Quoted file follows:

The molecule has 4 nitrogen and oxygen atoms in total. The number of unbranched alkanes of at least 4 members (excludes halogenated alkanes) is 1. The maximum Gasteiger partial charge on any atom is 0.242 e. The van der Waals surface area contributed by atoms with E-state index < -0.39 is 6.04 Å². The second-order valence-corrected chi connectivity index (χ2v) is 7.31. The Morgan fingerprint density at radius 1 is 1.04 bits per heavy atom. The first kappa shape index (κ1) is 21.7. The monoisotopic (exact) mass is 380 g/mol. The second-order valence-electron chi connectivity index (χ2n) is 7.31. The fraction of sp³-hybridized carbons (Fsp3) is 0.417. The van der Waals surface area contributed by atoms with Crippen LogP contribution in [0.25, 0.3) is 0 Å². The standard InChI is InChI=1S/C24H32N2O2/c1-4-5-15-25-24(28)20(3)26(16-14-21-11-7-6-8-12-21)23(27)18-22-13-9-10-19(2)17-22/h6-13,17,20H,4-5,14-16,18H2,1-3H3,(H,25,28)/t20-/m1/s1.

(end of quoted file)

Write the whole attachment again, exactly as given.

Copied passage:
The molecule has 4 nitrogen and oxygen atoms in total. The number of unbranched alkanes of at least 4 members (excludes halogenated alkanes) is 1. The maximum Gasteiger partial charge on any atom is 0.242 e. The van der Waals surface area contributed by atoms with E-state index < -0.39 is 6.04 Å². The second-order valence-corrected chi connectivity index (χ2v) is 7.31. The Morgan fingerprint density at radius 1 is 1.04 bits per heavy atom. The first kappa shape index (κ1) is 21.7. The monoisotopic (exact) mass is 380 g/mol. The second-order valence-electron chi connectivity index (χ2n) is 7.31. The fraction of sp³-hybridized carbons (Fsp3) is 0.417. The van der Waals surface area contributed by atoms with Crippen LogP contribution in [0.25, 0.3) is 0 Å². The standard InChI is InChI=1S/C24H32N2O2/c1-4-5-15-25-24(28)20(3)26(16-14-21-11-7-6-8-12-21)23(27)18-22-13-9-10-19(2)17-22/h6-13,17,20H,4-5,14-16,18H2,1-3H3,(H,25,28)/t20-/m1/s1.